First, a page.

Q: I have a 5- to 6-year-old dwarf Meyer lemon tree that is about 10 feet tall and just as wide. It is in the ground and gets lots of sun. It has produced many lemons over the years: last year about 200 lemons, but this year only about 50 and all of them are on one side of the tree facing north. They are all yellow now and I wonder how long I can leave them on the tree before picking them? Also, when is the best time to prune or thin the tree? The center seems to be very dense.

A: After you finish harvesting the fruit (the latest should be February) is the time to prune. Don’t remove the lower branches attached to the trunk (unless they are interfering with each other), and keep shade on the trunk as low as possible. Those branches help protect the tree from direct and damaging sunlight. Remember these are semitropical trees.

If there are branches less than 8 to 12 inches and growing on top of each other, remove the less damaging one at the trunk. In other words, you are just removing the shade created by one of them.

Otherwise, citrus trees don’t need much pruning, just elimination of interfering branches. After the first three years or so give the tree some shape if it needs it. If there are thorns bothering you, remove them. Removing thorns won’t hurt anything.

Q: How much should I be watering a 5-gallon Pinkie Hawthorne? They’re in the sun most of the day with late afternoon shade. Also, is it appropriate to augment soil for citrus with coffee grounds? If so, how much and how often?

A: Pinkie Hawthornes don’t get very big, but they need help in our desert landscape soil. Most hawthornes require 5 to 10 gallons each time they are watered. Two drip emitters are fine at the beginning, but that needs to be expanded to three as they get older. Right now (late fall) they should be watered once a week.

Usually in our landscapes they are surrounded by rock mulch. Soil amendments at the time of planting last from three to five years before they’ll need to be renewed. Coffee grounds are part of that regimen. Usually coffee grounds are mixed with compost when they are applied. Straight coffee grounds aren’t a good idea unless they have been composted first (no more than about 20 percent coffee grounds).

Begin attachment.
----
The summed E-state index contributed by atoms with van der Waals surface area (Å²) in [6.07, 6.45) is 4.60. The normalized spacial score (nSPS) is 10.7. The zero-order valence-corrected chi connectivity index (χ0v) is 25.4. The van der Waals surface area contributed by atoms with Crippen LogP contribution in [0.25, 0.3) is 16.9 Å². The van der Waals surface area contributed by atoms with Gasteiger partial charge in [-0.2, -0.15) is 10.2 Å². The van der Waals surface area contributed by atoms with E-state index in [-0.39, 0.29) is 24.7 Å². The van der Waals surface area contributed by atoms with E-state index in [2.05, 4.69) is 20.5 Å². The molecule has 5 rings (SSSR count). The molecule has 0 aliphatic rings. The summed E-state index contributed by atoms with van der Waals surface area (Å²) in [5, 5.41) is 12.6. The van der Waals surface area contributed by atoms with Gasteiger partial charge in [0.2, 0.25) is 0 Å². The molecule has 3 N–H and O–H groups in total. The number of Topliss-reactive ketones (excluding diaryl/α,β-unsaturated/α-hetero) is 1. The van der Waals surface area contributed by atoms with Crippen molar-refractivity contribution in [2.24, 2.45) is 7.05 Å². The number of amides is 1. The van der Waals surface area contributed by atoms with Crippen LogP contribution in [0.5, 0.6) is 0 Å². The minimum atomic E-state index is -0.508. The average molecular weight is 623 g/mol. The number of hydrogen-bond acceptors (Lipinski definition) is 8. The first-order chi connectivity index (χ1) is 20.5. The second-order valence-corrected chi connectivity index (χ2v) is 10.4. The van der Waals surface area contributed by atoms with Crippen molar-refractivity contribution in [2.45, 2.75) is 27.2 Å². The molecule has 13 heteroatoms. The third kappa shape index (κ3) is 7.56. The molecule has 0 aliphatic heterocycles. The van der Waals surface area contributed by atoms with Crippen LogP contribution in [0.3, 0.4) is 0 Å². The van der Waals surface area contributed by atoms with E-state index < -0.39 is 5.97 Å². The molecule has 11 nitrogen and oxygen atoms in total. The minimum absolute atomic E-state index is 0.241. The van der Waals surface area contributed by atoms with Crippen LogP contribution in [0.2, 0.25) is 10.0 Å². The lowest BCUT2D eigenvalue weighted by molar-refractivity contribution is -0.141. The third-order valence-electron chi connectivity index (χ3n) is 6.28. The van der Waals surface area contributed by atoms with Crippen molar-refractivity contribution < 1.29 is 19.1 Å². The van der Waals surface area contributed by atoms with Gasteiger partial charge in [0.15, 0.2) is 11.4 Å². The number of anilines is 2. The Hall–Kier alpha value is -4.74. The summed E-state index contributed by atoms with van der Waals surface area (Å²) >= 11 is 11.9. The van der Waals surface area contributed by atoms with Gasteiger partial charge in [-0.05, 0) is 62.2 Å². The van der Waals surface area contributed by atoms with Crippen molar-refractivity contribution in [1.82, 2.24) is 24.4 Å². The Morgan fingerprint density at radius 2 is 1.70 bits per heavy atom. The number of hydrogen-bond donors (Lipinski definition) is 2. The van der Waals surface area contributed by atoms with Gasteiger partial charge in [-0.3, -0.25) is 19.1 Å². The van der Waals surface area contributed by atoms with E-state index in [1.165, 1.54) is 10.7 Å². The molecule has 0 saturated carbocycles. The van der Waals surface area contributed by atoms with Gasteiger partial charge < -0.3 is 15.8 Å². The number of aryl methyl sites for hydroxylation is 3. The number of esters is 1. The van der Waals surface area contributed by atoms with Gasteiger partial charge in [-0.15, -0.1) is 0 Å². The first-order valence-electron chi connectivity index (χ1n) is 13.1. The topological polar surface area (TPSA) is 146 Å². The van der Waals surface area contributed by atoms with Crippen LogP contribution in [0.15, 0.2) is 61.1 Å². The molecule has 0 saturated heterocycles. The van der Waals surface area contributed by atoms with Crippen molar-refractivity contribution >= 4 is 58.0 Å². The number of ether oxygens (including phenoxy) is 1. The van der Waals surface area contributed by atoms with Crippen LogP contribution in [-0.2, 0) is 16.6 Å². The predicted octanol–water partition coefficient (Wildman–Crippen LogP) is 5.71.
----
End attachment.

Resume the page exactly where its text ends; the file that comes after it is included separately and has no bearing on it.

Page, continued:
Q: Can established lemon trees in a large pot coexist with apple seedlings while the seedlings grow larger?

A: I assume you want to use the existing soil in this container to grow apple seedlings alongside an established lemon tree. Perhaps you want to use the shade from the lemon tree to give the apple seedlings some protection from the sun or are trying to save space — what we would call a nurse crop.

Yes, they will do just fine planted in a container alongside established lemon trees. These two trees, apple and lemon, will not fight with each other. You will have a problem growing them from seed if the lemon tree is quite a bit older. The roots of older trees in containers may not provide enough room for new seedlings to get established. The roots of an older, established lemon tree may choke out apple seedlings.

I am curious why would you want to do this. Apples grown from seed produce fruit quality somewhere between that of the two parent trees. The fruit might or might not be good. It’s a four- to five-year crapshoot.

Secondly, this tree will be on its own roots and full-sized. Nearly all of the apples available now are dwarf or semi-dwarf. This is because they are grafted to keep them smaller and producing fruit earlier.

Unless you are doing this out of curiosity, or as a hobby, it is not worth your time and effort. Buy a known apple tree variety that you like on a dwarfing rootstock. You will be happier.

Bob Morris is a horticulture expert and professor emeritus of UNLV. Visit his blog at xtremehorticulture.blogspot.com. Send questions to Extremehort@aol.com.